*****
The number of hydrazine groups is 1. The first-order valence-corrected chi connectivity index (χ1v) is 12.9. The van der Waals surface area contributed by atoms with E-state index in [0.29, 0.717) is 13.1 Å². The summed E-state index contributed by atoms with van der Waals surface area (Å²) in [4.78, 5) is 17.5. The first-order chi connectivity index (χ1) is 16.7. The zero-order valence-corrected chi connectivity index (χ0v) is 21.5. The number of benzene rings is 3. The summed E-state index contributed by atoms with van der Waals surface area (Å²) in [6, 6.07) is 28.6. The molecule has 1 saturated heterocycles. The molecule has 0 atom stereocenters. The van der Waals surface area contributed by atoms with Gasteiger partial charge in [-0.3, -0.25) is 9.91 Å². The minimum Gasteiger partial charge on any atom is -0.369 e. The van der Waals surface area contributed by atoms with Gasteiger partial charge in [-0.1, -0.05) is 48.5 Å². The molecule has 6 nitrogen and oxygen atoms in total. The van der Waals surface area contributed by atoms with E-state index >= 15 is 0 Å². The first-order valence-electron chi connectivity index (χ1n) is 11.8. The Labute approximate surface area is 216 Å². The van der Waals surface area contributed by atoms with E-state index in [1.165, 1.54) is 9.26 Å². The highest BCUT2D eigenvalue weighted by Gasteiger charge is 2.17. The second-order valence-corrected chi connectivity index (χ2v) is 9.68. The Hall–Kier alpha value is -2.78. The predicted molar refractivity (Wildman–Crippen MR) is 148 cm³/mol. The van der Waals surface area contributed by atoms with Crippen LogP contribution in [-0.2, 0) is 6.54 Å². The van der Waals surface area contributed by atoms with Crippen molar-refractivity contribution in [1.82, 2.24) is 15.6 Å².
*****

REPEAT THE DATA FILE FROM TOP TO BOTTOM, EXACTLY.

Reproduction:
The number of hydrazine groups is 1. The first-order valence-corrected chi connectivity index (χ1v) is 12.9. The van der Waals surface area contributed by atoms with E-state index in [0.29, 0.717) is 13.1 Å². The summed E-state index contributed by atoms with van der Waals surface area (Å²) in [4.78, 5) is 17.5. The first-order chi connectivity index (χ1) is 16.7. The zero-order valence-corrected chi connectivity index (χ0v) is 21.5. The number of benzene rings is 3. The summed E-state index contributed by atoms with van der Waals surface area (Å²) in [6, 6.07) is 28.6. The molecule has 1 saturated heterocycles. The molecule has 0 atom stereocenters. The van der Waals surface area contributed by atoms with Gasteiger partial charge in [-0.3, -0.25) is 9.91 Å². The minimum Gasteiger partial charge on any atom is -0.369 e. The van der Waals surface area contributed by atoms with Gasteiger partial charge in [-0.1, -0.05) is 48.5 Å². The molecule has 6 nitrogen and oxygen atoms in total. The van der Waals surface area contributed by atoms with E-state index >= 15 is 0 Å². The first-order valence-electron chi connectivity index (χ1n) is 11.8. The Labute approximate surface area is 216 Å². The van der Waals surface area contributed by atoms with E-state index in [1.165, 1.54) is 9.26 Å². The highest BCUT2D eigenvalue weighted by Gasteiger charge is 2.17. The second-order valence-corrected chi connectivity index (χ2v) is 9.68. The Hall–Kier alpha value is -2.78. The predicted molar refractivity (Wildman–Crippen MR) is 148 cm³/mol. The van der Waals surface area contributed by atoms with Crippen LogP contribution in [-0.2, 0) is 6.54 Å². The van der Waals surface area contributed by atoms with Crippen molar-refractivity contribution in [1.82, 2.24) is 15.6 Å².